Wondering if true quality has a place in today’s push for cost efficiency through globalization?
A study released yesterday among luxury car brands claimed BMW ranked #1 on quality and Toyota ranked 5th! I don’t think we know what quality is anymore, and perhaps it’s the consumers fault.
Most “economic historical” books that compare life then and now, when discussing the products available today, claim that we now have better products at a cheaper price than ever before in history.
I thought I was too young to experience nostalgia, but I’m beginning to think that somewhere in the last 7-15 years, quality as we used to know it disappeared.
I think perhaps it began to happen in the late 80’s/early 90’s. First, Americans thought Japan was taking over, not just the global auto market, but all markets. Japanese investors bought up US real-estate, and we thought we’d all be eating rice very soon. I think quality made a little comeback then. But then the East and Southeast Asian economic crisis of the mid 90’s gave us the false reassurance we were looking for. It had all been a fluke. See! America was better…
But then again, perhaps in reality we lost it well before the 80’s?
In any case, I posted about a bad experience I had at the BMW dealer on my blog recently and this has made me think about quality, more recently about Volvo. Volvo, like Saab, was originally a Swedish brand, recently purchased by US companies Ford and GM. Volvo used to have a High Mileage Club. You could join the club after 100K miles. For each 100K miles you got another badge. I’ve seen several Volvos with well over 5 badges in Sweden - No Joke. There are Volvos that have well over 10 badges, one at least that has gone well over 2 million miles (see image at bottom of post). Now that’s standing behind your product!
The motto Volvo used to have for their club went something like “It’s a pretty popular club, considering you have to drive 100,000 miles to get there” and “VOLVO FOR LIFE… A Volvo can last your lifetime and many others after you…”.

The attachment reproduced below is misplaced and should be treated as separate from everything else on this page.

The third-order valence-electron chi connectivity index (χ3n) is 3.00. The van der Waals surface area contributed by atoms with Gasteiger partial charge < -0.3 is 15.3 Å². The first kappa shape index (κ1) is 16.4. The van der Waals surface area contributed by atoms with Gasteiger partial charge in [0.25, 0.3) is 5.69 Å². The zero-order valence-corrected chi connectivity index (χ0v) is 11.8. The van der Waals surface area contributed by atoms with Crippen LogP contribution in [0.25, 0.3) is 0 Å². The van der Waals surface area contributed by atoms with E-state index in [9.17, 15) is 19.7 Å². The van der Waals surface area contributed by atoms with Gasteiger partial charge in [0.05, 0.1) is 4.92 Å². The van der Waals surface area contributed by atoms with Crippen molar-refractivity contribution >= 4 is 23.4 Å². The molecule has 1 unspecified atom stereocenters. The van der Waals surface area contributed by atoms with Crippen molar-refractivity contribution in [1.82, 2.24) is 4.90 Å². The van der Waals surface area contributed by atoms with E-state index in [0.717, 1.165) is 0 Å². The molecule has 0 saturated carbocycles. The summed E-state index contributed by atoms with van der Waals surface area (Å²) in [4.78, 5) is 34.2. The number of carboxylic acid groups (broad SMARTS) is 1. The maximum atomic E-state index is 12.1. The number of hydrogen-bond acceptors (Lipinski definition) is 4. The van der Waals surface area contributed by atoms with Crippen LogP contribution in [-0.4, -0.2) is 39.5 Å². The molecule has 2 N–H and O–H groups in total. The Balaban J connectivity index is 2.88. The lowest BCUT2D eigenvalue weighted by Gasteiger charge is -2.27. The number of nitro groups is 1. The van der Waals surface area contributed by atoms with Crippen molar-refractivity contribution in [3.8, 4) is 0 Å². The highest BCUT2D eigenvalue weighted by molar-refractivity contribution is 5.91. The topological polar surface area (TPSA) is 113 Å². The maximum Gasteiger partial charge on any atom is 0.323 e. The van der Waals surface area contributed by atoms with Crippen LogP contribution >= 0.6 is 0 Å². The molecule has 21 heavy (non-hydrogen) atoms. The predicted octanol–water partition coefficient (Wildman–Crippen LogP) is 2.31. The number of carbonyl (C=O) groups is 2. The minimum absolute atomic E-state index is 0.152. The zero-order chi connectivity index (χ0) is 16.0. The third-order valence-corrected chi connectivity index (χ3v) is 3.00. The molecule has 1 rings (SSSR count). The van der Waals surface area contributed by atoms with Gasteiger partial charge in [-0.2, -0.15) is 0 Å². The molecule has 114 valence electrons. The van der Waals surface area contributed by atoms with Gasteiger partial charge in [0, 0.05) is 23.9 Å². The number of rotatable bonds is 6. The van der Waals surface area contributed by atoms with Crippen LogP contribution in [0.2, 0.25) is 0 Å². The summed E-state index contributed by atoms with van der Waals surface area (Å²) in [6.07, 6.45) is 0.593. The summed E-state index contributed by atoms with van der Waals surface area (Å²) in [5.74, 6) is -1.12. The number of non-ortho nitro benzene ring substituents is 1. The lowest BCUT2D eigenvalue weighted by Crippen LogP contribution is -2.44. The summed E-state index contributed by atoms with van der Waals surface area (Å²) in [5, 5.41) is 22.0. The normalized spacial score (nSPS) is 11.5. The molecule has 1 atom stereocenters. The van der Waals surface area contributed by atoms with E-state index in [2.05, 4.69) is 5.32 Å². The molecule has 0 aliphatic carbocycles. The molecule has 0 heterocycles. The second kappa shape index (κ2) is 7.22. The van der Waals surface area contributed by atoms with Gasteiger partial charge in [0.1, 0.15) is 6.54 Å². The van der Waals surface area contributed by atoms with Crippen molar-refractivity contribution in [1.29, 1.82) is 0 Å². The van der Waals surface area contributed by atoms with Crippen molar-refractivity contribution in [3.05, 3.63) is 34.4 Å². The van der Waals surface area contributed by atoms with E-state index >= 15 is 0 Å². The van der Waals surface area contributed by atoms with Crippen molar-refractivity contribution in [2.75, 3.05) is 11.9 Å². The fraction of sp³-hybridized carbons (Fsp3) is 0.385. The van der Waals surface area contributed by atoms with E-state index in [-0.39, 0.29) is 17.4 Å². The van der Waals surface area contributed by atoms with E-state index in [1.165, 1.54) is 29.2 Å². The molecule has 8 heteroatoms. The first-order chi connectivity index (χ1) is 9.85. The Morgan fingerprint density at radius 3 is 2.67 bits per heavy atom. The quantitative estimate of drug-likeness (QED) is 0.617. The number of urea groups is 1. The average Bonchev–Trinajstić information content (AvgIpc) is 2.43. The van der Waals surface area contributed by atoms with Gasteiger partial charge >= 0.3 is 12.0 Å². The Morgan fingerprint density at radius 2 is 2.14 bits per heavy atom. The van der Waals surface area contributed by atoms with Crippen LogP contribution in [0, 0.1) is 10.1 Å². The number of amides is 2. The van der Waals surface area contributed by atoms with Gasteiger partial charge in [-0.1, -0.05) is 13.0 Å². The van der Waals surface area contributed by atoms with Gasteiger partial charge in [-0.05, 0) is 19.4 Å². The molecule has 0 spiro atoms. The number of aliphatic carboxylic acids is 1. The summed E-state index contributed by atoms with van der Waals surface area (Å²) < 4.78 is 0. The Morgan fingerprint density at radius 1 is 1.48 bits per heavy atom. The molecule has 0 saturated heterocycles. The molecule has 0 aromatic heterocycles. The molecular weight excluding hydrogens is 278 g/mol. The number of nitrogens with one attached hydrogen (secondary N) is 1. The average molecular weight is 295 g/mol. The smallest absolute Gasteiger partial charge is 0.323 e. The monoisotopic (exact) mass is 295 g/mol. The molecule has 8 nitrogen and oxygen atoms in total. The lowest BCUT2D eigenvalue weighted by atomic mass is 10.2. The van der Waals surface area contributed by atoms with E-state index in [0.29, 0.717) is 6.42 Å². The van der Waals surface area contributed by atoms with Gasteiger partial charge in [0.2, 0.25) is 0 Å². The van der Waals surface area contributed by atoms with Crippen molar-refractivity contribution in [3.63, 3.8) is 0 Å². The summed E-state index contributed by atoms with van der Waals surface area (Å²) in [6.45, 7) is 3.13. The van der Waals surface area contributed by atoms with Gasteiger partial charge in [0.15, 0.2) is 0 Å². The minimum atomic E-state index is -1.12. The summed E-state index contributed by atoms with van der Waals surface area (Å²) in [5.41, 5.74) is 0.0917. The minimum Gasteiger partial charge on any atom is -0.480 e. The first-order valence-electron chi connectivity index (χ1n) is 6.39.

I don’t think this is a major push by Volvo anymore. While I’m not sure products are purposely built for obsolescence, our temporal perspective is just so short, especially here in the west. That wasn’t the case originally, with cars like Volvo, Mercedes, etc.
I’m wondering if it will reach Japan as well? I’ll give you an example from Lexus in Greenwich, CT (whom I really like by the way).
I just gave away an LS 400 with nearly 200,000 miles that we had since 1990! Their service department was always excellent and the car really ran well up until the time I gave it away. However, towards the end, even though it ran INCREDIBLY well, my wife had brought it in and had been persuaded to let them run some sort of “safety test”. The list of “safety” fixes they suggested would have cost many times over blue book value, a fact that I pointed out to them. To which Lexus replied, “Yes, perhaps it’s time to buy a new Lexus”. Now I can’t blame them for trying to up-sell me, LOL. However, I rather liked the way Volvo used to treat their customers with older/high mileage autos.
What do you think, is this type of true quality a thing of the past?
PS, I’m posting a few shots of the badges and old Volvos below. (We used to have an old Volvo Amazon, these too were amazing!).
1st level badge
2nd level badge
Volvo with over 2.6 million miles!